Orioles, Padres, Mariners likely to bid on Tsuyoshi Nishioka

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SI.com’s Jon Heyman reported earlier this week that the Red Sox and Twins have serious interest in 26-year-old Japanese infielder and MLB free agent Tsuyoshi Nishioka. And now other teams are looking to join the fray.

From Patrick Newman’s NPB Tracker comes a couple of updates on the highly coveted Nishioka:

The Orioles fully intend to at least make a bid.  The Mariners and Padres are also strongly considering making offers.

The Diamondbacks are out, worried that the price will be too high.  The Giants aren’t going to send in a proposal either.

Nishioka won the batting title in Nippon Professional Baseball this past year and is hoping to cash in with a move state-side.  Most MLB clubs view him as a second baseman rather than a shortstop, but that’s all case-by-case depending on individual needs.

Nishioka has expressed a desire to play on the West Coast, but he’ll probably chase the largest and most lucrative contract in the end.

Autopsy report reveals morphine, Ambien in Roy Halladay’s system

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Traces of morphine, amphetamine, Prozac and Ambien were found in Roy Halladay’s system at the time of his death, according to the autopsy findings Zachary T. Sampson of the Tampa Bay Times reported Friday. The former Phillies and Blue Jays ace and two-time Cy Young Award winner was killed in a plane crash off the Gulf of Mexico last November. While the exact cause of the incident has not yet been determined, it was a combination of blunt force trauma and drowning that resulted in the 40-year-old’s death.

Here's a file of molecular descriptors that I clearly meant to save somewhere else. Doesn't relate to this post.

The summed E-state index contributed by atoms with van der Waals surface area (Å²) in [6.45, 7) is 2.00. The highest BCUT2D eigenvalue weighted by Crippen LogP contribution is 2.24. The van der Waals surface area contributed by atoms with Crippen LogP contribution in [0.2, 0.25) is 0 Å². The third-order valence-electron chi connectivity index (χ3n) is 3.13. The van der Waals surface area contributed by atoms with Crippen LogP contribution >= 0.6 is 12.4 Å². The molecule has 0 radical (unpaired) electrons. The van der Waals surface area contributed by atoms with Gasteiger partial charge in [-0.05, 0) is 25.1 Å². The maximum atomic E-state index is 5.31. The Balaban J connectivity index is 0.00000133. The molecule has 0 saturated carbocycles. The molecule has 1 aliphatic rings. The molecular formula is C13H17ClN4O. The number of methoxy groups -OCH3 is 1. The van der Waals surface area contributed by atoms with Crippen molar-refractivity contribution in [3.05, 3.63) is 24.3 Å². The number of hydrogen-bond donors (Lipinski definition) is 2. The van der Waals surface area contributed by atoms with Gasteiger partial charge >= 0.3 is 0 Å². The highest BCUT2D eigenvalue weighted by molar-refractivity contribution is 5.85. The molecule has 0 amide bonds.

Further details from the NY Daily News revealed that Halladay sustained a fractured leg and a “subdural hemorrhage, multiple rib fractures, and lung, liver and spleen injuries” during the crash. As for the drugs present in his system, the autopsy report suggests that the presence of morphine could be linked to heroin use, though there’s no clear evidence that he did so.

The toxicology results also determined that Halladay had a blood-alcohol content level of 0.01. A BAC of 0.08 is the legal limit for operating a car, but current FAA regulations prohibit any alcohol consumption for eight hours before operating aircraft. Halladay was both the pilot and sole passenger aboard the plane when it crashed.

Previous statements from the National Transportation Safety Board indicate that the investigation is still ongoing and could take up to two years to resolve.